Blogger jeff said...

I enjoyed reading your ups and downs with Y, The Last Man. I also feel ambivalent toward it, for similar reasons. But then, that is also one of the interesting things about it--it's got some elements that I love and that are hard to find anywhere else (whatever one thinks of the feminism in Y, at least it's some sort of feminism in a comic), but it has stuff that just doesn't ring true or worse, is sort of offensive.

But I think that's why I continue to read each graphic novel as it comes out--because it's an interesting mix.

12:00 PM, March 07, 2006  
Blogger Ferrous Buller said...

An interesting post. Some random comments based on my experience with Y:

First, I've ignored whatever hype and media attention Y has received: partly because I have no interest in such things, partly because I don't want it to bias how I read Y; same reason I don't read what Vaughan has to say outside of the comic itself. I'm of the "art should stand on its own merits, regardless of outside factors, including the creators' stated intent" school when it comes to evaluating things. It's like sequestering a jury: I avoid reading things I think might unduly influence my opinion of a comic.

Second, I've always seen Y as having a satirical / social commentary streak: as such, some of the characters & groups are painted in broad, sometimes caricatured strokes (e.g., the Amazons). Thus, I don't see such things as strictly literal, but rather symbolic exaggerations of particular ideologies. So his representations of certain groups are deliberately distorted and as such they bother me less than they would in a more "realistic" series.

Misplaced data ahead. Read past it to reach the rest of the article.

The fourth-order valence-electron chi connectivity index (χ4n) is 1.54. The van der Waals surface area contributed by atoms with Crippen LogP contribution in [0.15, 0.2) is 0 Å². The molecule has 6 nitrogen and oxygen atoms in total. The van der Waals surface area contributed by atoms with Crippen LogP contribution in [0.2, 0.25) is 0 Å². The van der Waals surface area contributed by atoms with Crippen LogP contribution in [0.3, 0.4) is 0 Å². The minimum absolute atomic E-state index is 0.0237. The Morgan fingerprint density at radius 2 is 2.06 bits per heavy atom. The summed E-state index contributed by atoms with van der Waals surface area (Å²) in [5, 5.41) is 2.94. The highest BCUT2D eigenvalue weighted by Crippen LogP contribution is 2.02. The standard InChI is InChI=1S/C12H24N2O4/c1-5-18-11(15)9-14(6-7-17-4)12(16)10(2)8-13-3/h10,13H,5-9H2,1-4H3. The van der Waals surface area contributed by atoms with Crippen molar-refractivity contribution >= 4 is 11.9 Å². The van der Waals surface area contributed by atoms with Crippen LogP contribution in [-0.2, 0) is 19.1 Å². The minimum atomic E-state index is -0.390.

[Though I'm also of the school of thought which says you shouldn't let your literary pretensions get in the way of telling a good story. If a character rings false, saying that you intended him or her to be "symbolic" is just a cop-out.]

Part of what makes Y so intriguing to me is it combines the quintessential male sex fantasy - namely being the only male available to every woman in sight - with a post-apocalyptic scenario: i.e., that humanity will die out without him. Within that framework, Vaughan plays with gender roles. Thus, Yorrick is both the central figure of the narrative and the "damsel in distress" in need of protection. He is the alpha male on the planet by virtue of being the only male on the planet, yet his importance comes from his phallus being reduced to its most basic biological role: reproduction.